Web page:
Real Estate Journal — Shopping Centers — January 30 - February 12, 2015 — 3C


M id A tlantic

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By David S. Coyne, QEP, Liberty Environmental One size doesn’t fit all: Evaluating alternate forms of environmental due diligence


several things: 1.Identifies the environmen- tal condition of a site; 2.Determines if these condi- tions pose a risk to the future value of the property; 3.Determines if these condi- tions pose a risk to the future planned operation of the prop- erty; and 4.Estimates the methods – and costs – associated with remediating or attenuating these risks so that the new owner can operate the prop- erty as intended. But like the decisions we make in that shoe store, it’s

just as important for real estate professionals to un- derstand what level and type of assessment is appropriate for the transaction at hand. As the methods and prac- tices for environmental due diligence have evolved since the mid-1980s, the Ameri- can Society for Testing and Materials (ASTM) Standard Practice for Phase I Envi- ronmental Site Assessments (E1527) has emerged as the most widely-implemented, industry-recognized scope of work. Particularly after 2005, with its tie-ins with federal

ere’s a common sce- nario to consider: you’re standing in

CERCLA regulations through the landmark All Appropri- ate Inquiry Rule (40 CFR Part 312), the ASTM E1527 Phase I ESA has been the standard bearer for complete and proper environmental due diligence at a site. And that’s with good rea- son. However, as the lending landscape has matured and diversified, it’s been correctly recognized that not all sites bear the same level of risk. And not all sites – in fact, very few sites, by percentage – will ever have a realistic need for federal CERCLA protection.

In addition, as specialized lending programs such as SBA and other public programs have emerged as viable fund- ing options in the post-reces- sion economy, many involved in real estate transactions are finding that the environmen- tal assessment process must be carefully weighed, and that the best choice may not always be the ASTM Phase I ESA Standard. ASTM Transaction Screen Environmental Assessment (E1528): A significant portion of projects on lenders’ desks continued on page 14C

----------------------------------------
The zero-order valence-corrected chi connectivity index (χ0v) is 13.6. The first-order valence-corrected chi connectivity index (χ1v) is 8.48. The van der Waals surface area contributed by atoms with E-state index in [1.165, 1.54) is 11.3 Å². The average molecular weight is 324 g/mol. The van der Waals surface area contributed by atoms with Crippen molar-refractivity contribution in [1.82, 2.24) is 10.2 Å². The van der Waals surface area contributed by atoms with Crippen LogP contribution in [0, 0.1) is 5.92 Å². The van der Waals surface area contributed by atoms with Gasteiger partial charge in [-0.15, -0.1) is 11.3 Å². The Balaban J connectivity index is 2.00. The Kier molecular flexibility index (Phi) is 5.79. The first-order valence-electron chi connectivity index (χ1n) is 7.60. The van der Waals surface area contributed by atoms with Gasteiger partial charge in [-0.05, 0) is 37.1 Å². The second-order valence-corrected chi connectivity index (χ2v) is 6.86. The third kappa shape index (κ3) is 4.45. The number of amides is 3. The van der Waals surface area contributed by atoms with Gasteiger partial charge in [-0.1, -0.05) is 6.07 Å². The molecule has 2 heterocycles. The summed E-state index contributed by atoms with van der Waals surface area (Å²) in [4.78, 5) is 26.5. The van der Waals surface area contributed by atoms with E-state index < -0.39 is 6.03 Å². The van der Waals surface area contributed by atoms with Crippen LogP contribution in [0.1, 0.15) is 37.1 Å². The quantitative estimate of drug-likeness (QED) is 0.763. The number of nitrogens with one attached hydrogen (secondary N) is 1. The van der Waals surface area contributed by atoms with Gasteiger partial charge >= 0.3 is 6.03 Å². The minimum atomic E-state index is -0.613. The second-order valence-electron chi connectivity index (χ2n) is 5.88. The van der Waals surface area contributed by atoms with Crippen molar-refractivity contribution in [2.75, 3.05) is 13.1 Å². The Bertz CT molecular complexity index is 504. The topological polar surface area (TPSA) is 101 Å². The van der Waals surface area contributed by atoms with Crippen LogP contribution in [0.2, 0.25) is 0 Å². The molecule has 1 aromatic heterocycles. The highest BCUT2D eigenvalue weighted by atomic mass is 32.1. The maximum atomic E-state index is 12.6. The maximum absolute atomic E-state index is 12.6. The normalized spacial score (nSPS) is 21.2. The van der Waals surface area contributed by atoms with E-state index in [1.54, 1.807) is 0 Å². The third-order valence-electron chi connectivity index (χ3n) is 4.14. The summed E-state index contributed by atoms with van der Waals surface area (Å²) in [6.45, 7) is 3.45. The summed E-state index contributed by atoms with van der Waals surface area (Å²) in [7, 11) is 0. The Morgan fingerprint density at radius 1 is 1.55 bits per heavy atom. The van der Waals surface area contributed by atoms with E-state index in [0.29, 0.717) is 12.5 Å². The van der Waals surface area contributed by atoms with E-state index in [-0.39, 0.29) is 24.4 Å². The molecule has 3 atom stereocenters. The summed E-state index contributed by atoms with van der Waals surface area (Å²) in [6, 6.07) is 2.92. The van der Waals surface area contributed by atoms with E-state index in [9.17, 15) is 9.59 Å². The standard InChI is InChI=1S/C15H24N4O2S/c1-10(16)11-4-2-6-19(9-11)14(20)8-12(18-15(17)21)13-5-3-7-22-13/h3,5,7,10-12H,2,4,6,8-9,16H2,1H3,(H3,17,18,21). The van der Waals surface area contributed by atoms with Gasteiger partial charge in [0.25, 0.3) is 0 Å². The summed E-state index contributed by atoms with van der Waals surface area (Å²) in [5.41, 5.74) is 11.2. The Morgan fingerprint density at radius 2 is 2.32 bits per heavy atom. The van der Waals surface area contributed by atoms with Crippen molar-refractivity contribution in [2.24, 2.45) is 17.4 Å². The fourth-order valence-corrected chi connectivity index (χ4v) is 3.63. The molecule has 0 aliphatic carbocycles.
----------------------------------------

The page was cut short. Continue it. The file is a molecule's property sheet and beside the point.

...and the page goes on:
a store, de- ciding which type and size of shoe to buy. Should you buy a dressy work shoe? A s p o r t y pair of run- ning shoes,

David Coyne

or a casual loafer, perhaps? The decision, of course, is a function of how we plan to use them. Then, once we’ve identified what we need, we certainly can’t just blindly buy a shoe of any size. Such an uninformed purchase would more than likely leave us very disappointed – and with sore toes, no doubt. We’ve all wrestled with the uncertainty of whether or not the item that we’re buying is going to fit our needs. So we measure, think, inspect, try on, and decide accordingly. It’s a type of transactional due diligence that we do ev- ery day, and it’s a generally subconscious process for the most common decisions of our day; what to eat, what to wear, what to buy. Consider when the stakes are much higher – financial- ly, at least. Investors face a similar set of questions about what type of due diligence process to perform as part of their decision making. These professionals are aware of the potential risks involved in ac- quiring an asset – be it a real asset such as land or a build- ing, or some other type of asset such as a company or contract. In each of these cases, the investor must understand not only what it is that they are acquiring, but also what the potential pitfalls could be present in this acquisition. As lenders, attorneys and investors can attest, there are few services of greater value to the real estate transac- tion process than proper due diligence. Unique among the various forms of pre-trans- action intelligence available on the market, which include appraisals and inspections, the environmental assess- ment process has continued to evolve and find new appli- cability over its 20-plus years of existence as a real estate decision making tool. When properly implemented, envi- ronmental due diligence does

Providing Innovative Solutions to Complex Environmental Problems.

Natural Resources Climate Change and Sustainability Air Quality Management Site Assessment and Remediation Regulatory Compliance and Planning Water Resource Management t t t t t t

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